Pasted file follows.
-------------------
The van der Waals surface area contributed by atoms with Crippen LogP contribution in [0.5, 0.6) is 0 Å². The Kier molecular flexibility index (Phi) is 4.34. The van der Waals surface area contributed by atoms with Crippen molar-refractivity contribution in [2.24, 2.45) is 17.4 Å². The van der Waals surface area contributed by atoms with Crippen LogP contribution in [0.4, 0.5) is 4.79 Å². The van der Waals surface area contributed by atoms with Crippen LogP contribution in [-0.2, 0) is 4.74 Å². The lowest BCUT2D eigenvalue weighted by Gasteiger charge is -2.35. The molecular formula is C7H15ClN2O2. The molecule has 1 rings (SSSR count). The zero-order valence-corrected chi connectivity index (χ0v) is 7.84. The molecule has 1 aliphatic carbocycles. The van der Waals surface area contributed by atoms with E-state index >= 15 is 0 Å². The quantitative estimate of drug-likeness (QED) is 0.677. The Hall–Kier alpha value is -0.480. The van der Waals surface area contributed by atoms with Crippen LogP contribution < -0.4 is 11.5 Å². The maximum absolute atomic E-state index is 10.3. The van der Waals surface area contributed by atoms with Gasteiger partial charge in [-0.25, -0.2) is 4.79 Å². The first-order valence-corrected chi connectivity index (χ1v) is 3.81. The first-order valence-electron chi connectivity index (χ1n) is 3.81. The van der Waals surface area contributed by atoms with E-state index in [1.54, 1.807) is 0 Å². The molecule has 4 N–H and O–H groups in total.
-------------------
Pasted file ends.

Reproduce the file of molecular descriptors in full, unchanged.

The van der Waals surface area contributed by atoms with Crippen LogP contribution in [0.5, 0.6) is 0 Å². The Kier molecular flexibility index (Phi) is 4.34. The van der Waals surface area contributed by atoms with Crippen molar-refractivity contribution in [2.24, 2.45) is 17.4 Å². The van der Waals surface area contributed by atoms with Crippen LogP contribution in [0.4, 0.5) is 4.79 Å². The van der Waals surface area contributed by atoms with Crippen LogP contribution in [-0.2, 0) is 4.74 Å². The lowest BCUT2D eigenvalue weighted by Gasteiger charge is -2.35. The molecular formula is C7H15ClN2O2. The molecule has 1 rings (SSSR count). The zero-order valence-corrected chi connectivity index (χ0v) is 7.84. The molecule has 1 aliphatic carbocycles. The van der Waals surface area contributed by atoms with E-state index >= 15 is 0 Å². The quantitative estimate of drug-likeness (QED) is 0.677. The Hall–Kier alpha value is -0.480. The van der Waals surface area contributed by atoms with Crippen LogP contribution < -0.4 is 11.5 Å². The maximum absolute atomic E-state index is 10.3. The van der Waals surface area contributed by atoms with Gasteiger partial charge in [-0.25, -0.2) is 4.79 Å². The first-order valence-corrected chi connectivity index (χ1v) is 3.81. The first-order valence-electron chi connectivity index (χ1n) is 3.81. The van der Waals surface area contributed by atoms with E-state index in [1.54, 1.807) is 0 Å². The molecule has 4 N–H and O–H groups in total.